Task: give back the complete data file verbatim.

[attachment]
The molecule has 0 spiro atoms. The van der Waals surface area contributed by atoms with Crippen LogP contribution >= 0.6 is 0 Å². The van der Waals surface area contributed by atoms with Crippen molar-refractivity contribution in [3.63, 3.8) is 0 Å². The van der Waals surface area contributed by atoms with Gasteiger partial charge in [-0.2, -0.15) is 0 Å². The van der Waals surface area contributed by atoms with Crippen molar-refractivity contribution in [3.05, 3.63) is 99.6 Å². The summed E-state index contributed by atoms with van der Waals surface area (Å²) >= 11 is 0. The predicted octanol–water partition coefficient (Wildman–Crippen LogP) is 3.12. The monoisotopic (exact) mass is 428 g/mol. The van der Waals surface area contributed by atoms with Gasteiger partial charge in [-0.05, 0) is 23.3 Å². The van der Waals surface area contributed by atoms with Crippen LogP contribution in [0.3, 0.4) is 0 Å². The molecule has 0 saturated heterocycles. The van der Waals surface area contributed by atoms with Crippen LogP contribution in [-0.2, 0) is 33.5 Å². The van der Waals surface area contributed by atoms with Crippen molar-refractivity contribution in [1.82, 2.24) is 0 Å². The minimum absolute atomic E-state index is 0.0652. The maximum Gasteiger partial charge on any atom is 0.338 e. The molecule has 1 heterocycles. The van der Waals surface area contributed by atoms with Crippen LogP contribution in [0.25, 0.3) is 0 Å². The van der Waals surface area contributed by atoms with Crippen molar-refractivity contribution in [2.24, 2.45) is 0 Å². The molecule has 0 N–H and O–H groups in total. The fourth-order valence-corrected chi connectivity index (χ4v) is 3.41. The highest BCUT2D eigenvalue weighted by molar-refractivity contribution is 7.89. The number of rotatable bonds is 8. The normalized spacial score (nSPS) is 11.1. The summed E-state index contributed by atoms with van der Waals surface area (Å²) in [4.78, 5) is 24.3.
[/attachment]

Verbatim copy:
The molecule has 0 spiro atoms. The van der Waals surface area contributed by atoms with Crippen LogP contribution >= 0.6 is 0 Å². The van der Waals surface area contributed by atoms with Crippen molar-refractivity contribution in [3.63, 3.8) is 0 Å². The van der Waals surface area contributed by atoms with Gasteiger partial charge in [-0.2, -0.15) is 0 Å². The van der Waals surface area contributed by atoms with Crippen molar-refractivity contribution in [3.05, 3.63) is 99.6 Å². The summed E-state index contributed by atoms with van der Waals surface area (Å²) >= 11 is 0. The predicted octanol–water partition coefficient (Wildman–Crippen LogP) is 3.12. The monoisotopic (exact) mass is 428 g/mol. The van der Waals surface area contributed by atoms with Gasteiger partial charge in [-0.05, 0) is 23.3 Å². The van der Waals surface area contributed by atoms with Crippen LogP contribution in [0.3, 0.4) is 0 Å². The molecule has 0 saturated heterocycles. The van der Waals surface area contributed by atoms with Crippen LogP contribution in [-0.2, 0) is 33.5 Å². The van der Waals surface area contributed by atoms with Crippen molar-refractivity contribution in [1.82, 2.24) is 0 Å². The minimum absolute atomic E-state index is 0.0652. The maximum Gasteiger partial charge on any atom is 0.338 e. The molecule has 1 heterocycles. The van der Waals surface area contributed by atoms with Crippen LogP contribution in [0.25, 0.3) is 0 Å². The van der Waals surface area contributed by atoms with Crippen molar-refractivity contribution in [2.24, 2.45) is 0 Å². The molecule has 0 N–H and O–H groups in total. The fourth-order valence-corrected chi connectivity index (χ4v) is 3.41. The highest BCUT2D eigenvalue weighted by molar-refractivity contribution is 7.89. The number of rotatable bonds is 8. The normalized spacial score (nSPS) is 11.1. The summed E-state index contributed by atoms with van der Waals surface area (Å²) in [4.78, 5) is 24.3.